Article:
Keeping Advent: December 3

The Serpent & the Forbidden Fruit

The Serpent & the Forbidden Fruit

Theme: The Fall of Man

1 Now the serpent was more subtle than any of the beasts of the earth which the Lord God had made. And he said to the woman: Why hath God commanded you, that you should not eat of every tree of paradise? 2 And the woman answered him, saying: Of the fruit of the trees that are in paradise we do eat: 3 But of the fruit of the tree which is in the midst of paradise, God hath commanded us that we should not eat; and that we should not touch it, lest perhaps we die. 4 And the serpent said to the woman: No, you shall not die the death. 5 For God doth know that in what day soever you shall eat thereof, your eyes shall be opened: and you shall be as Gods, knowing good and evil.


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God made the world good, He made us in his image and likeness, and He created us to live forever with Him in happiness. So what happened? Well, Adam and Eve ate the forbidden fruit, right? The serpent tricked Eve, and Adam went along for the ride.

But is that all there is? In The Great Adventure Bible Study, Jeff Cavins talked about the original word that we translate to serpent. The meaning of it is more along the lines of a huge, frightening monster. A leviathan. And the undertones to his comments, “Surely you won’t die if you eat the fruit,” is kind of like a mobster talking to a shopkeeper. “Nice store you’ve got. It’d be a shame if something happened to it.” Viewed in this light, maybe Eve’s decision to eat the fruit was one that she felt backed into a corner over. How often in our lives we feel like this – backed into a corner, feeling like we have to choose the lesser of two evils? Eve chose evil by disobeying God and eating the fruit.

And for a moment, Adam was left as the only sinless human being alive. How would he react? Would he stand up to the serpent, risking his own life to serve God first? Would he give in to the serpent out of fear – whether it was a fear for his life or a fear of losing Eve, his wife, forever? What would have happened if Adam stood up to the serpent and had died for his bride?

As Aslan tells Lucy, it’s not for us to know the what ifs in life. We only know the way things have gone.

We all know that Adam ate the fruit, and then he and Eve realized that they were naked, and it bothered them to be naked in front of each other. They fashioned some kind of covering for themselves, realizing that things were different, but probably not quite grasping what exactly made it so. Theology tells us that their intellects were darkened by this action – this rejection of God’s plan.

Later, God walked through the garden looking for Adam, calling to him like a parent who has found the broken cookie jar with half the cookies eaten. “Adam, where are you?” God knows. Adam suddenly doesn’t remember that God knows, and reluctantly comes out from hiding. “Who told you that you were naked?” Again and again in this encounter, God gives Adam and Eve the chance to ‘fess up. He knows exactly what’s happened, but he wants Adam to take responsibility. Adam was responsible for taking care of things, for tending the garden and everything in it. Did the angels silently pray, “Come on, Adam. Just tell Him. It’ll be okay. He will forgive – God is Mercy!”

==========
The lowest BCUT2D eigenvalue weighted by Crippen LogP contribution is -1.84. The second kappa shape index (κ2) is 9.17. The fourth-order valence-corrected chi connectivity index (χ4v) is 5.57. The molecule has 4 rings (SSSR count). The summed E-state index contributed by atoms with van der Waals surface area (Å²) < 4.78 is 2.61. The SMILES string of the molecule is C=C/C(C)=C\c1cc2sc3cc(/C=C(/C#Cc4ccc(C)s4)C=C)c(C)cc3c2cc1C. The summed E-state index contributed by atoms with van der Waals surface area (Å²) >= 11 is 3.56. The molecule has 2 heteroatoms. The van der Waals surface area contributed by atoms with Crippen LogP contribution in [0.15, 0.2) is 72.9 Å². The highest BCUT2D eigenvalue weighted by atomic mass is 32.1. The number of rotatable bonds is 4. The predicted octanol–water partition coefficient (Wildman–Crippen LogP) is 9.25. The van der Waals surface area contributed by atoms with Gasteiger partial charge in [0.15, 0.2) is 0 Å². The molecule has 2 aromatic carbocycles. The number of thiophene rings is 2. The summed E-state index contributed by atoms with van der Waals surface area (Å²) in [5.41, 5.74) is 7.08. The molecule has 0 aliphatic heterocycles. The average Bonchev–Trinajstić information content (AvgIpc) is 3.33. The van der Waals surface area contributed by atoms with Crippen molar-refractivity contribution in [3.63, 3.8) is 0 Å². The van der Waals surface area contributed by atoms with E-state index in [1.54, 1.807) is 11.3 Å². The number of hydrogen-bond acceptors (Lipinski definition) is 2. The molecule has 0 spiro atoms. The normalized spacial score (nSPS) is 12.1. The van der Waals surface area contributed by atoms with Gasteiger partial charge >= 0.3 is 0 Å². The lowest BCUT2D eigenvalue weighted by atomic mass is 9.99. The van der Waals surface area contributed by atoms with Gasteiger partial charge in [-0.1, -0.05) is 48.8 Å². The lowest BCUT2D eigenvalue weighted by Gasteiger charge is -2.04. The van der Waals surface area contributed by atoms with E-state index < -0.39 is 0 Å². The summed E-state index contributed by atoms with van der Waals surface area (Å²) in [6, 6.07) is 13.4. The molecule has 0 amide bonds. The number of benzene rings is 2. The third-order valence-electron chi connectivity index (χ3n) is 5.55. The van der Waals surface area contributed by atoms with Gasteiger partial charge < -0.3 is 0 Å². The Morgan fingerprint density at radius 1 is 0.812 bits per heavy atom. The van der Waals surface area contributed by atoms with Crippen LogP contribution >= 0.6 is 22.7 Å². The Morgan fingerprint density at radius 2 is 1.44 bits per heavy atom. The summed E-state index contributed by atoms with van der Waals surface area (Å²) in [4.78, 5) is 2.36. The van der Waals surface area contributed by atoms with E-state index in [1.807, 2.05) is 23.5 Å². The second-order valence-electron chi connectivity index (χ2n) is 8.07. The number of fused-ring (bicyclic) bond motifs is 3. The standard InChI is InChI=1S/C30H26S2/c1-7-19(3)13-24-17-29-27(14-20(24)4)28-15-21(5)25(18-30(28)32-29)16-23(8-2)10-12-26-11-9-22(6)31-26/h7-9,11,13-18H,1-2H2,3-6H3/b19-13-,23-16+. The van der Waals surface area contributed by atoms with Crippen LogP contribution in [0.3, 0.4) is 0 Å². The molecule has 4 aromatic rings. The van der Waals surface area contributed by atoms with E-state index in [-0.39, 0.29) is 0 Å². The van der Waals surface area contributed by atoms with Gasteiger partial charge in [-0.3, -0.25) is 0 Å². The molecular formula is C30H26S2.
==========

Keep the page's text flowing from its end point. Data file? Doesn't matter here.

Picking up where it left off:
But Adam couldn’t do that any more. His intellect stayed dark, maybe growing darker with every excuse he tried passing off to his Creator. “That woman You put here tricked me!” Then Even joins in. “That serpent fooled me!” One excuse after another, just like our children do with us. They weren’t even sorry for hurting God. They were only sorry that they felt so awful, and they couldn’t even figure out why they felt that way.

When I think of their intellects growing darker by the minute, I imagine a glass of water that someone is pouring ink into very slowly. The ink swirls around and mixes with the water, clouding it and making things hazy and darkened.

If Adam and Eve ate the Tree of Life now, they could never be redeemed. They’d live forever in this state. They’d never be able to be as close to God as they were before their Fall. And so God banished them.

But God is Love and God is Mercy and God gave them some provisions. First of all, He cared for their immediate physical needs and gave them some clothes made from animal skins. And then he took care of their spiritual needs and made them a promise.

Some day, He told them, I am going to set things right for you. Some day, I’m going to send Someone Who will redeem you and make things better. That Person will make sure that we can be together forever, and you’ll be able to see My face again.

The entire rest of the Jesse Tree focuses on this promise and how God prepared the world for its fulfillment. 

Meditation text and pictures © Christine Johnson

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